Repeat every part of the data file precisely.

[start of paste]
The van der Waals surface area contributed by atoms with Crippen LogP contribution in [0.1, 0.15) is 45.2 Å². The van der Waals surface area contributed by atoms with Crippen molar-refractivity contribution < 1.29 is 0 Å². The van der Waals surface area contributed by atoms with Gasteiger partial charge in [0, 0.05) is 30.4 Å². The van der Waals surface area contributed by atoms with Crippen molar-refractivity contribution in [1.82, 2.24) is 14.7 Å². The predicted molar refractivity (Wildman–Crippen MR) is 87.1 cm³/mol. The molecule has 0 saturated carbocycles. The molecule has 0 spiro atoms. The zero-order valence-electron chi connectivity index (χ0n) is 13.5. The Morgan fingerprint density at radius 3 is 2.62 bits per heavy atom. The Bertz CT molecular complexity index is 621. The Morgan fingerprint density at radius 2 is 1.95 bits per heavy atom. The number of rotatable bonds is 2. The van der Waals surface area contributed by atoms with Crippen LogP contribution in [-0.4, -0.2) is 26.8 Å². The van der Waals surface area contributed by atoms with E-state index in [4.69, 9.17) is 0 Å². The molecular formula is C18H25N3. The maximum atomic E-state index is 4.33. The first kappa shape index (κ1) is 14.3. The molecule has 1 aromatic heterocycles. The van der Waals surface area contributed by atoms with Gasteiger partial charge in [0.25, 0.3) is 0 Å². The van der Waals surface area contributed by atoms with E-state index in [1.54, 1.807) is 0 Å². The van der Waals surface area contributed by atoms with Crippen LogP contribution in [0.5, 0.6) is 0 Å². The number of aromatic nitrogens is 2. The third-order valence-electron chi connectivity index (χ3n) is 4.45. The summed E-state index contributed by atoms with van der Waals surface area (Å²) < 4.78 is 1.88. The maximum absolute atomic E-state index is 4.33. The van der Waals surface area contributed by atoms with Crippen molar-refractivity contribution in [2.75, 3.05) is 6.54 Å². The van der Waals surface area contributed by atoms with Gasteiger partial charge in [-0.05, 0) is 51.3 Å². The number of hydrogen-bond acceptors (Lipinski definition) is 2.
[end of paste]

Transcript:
The van der Waals surface area contributed by atoms with Crippen LogP contribution in [0.1, 0.15) is 45.2 Å². The van der Waals surface area contributed by atoms with Crippen molar-refractivity contribution < 1.29 is 0 Å². The van der Waals surface area contributed by atoms with Gasteiger partial charge in [0, 0.05) is 30.4 Å². The van der Waals surface area contributed by atoms with Crippen molar-refractivity contribution in [1.82, 2.24) is 14.7 Å². The predicted molar refractivity (Wildman–Crippen MR) is 87.1 cm³/mol. The molecule has 0 saturated carbocycles. The molecule has 0 spiro atoms. The zero-order valence-electron chi connectivity index (χ0n) is 13.5. The Morgan fingerprint density at radius 3 is 2.62 bits per heavy atom. The Bertz CT molecular complexity index is 621. The Morgan fingerprint density at radius 2 is 1.95 bits per heavy atom. The number of rotatable bonds is 2. The van der Waals surface area contributed by atoms with Crippen LogP contribution in [-0.4, -0.2) is 26.8 Å². The van der Waals surface area contributed by atoms with E-state index in [4.69, 9.17) is 0 Å². The molecular formula is C18H25N3. The maximum atomic E-state index is 4.33. The first kappa shape index (κ1) is 14.3. The molecule has 1 aromatic heterocycles. The van der Waals surface area contributed by atoms with Gasteiger partial charge in [0.25, 0.3) is 0 Å². The van der Waals surface area contributed by atoms with E-state index in [1.54, 1.807) is 0 Å². The van der Waals surface area contributed by atoms with Crippen LogP contribution in [0.5, 0.6) is 0 Å². The number of aromatic nitrogens is 2. The third-order valence-electron chi connectivity index (χ3n) is 4.45. The summed E-state index contributed by atoms with van der Waals surface area (Å²) < 4.78 is 1.88. The maximum absolute atomic E-state index is 4.33. The van der Waals surface area contributed by atoms with Crippen molar-refractivity contribution in [2.75, 3.05) is 6.54 Å². The van der Waals surface area contributed by atoms with Gasteiger partial charge in [-0.05, 0) is 51.3 Å². The number of hydrogen-bond acceptors (Lipinski definition) is 2.